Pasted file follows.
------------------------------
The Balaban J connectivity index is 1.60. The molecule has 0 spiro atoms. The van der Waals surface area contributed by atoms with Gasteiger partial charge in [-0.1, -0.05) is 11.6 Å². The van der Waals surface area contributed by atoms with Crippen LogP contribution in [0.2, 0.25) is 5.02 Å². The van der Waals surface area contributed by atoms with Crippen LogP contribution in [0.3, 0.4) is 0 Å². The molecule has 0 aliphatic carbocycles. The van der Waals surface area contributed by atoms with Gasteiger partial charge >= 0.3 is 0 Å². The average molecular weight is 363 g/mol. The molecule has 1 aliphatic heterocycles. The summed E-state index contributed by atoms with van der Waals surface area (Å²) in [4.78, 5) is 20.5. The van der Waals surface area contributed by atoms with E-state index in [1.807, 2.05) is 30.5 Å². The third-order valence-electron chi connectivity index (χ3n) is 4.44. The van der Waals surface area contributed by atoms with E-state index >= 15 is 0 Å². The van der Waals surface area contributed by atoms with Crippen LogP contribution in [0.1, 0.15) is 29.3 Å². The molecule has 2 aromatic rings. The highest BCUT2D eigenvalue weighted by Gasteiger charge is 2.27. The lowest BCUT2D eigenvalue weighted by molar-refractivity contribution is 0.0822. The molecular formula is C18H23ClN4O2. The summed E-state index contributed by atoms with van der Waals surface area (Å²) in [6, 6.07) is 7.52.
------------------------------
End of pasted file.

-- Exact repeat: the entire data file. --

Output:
The Balaban J connectivity index is 1.60. The molecule has 0 spiro atoms. The van der Waals surface area contributed by atoms with Gasteiger partial charge in [-0.1, -0.05) is 11.6 Å². The van der Waals surface area contributed by atoms with Crippen LogP contribution in [0.2, 0.25) is 5.02 Å². The van der Waals surface area contributed by atoms with Crippen LogP contribution in [0.3, 0.4) is 0 Å². The molecule has 0 aliphatic carbocycles. The van der Waals surface area contributed by atoms with Gasteiger partial charge >= 0.3 is 0 Å². The average molecular weight is 363 g/mol. The molecule has 1 aliphatic heterocycles. The summed E-state index contributed by atoms with van der Waals surface area (Å²) in [4.78, 5) is 20.5. The van der Waals surface area contributed by atoms with E-state index in [1.807, 2.05) is 30.5 Å². The third-order valence-electron chi connectivity index (χ3n) is 4.44. The van der Waals surface area contributed by atoms with E-state index >= 15 is 0 Å². The van der Waals surface area contributed by atoms with Crippen LogP contribution in [0.1, 0.15) is 29.3 Å². The molecule has 2 aromatic rings. The highest BCUT2D eigenvalue weighted by Gasteiger charge is 2.27. The lowest BCUT2D eigenvalue weighted by molar-refractivity contribution is 0.0822. The molecular formula is C18H23ClN4O2. The summed E-state index contributed by atoms with van der Waals surface area (Å²) in [6, 6.07) is 7.52.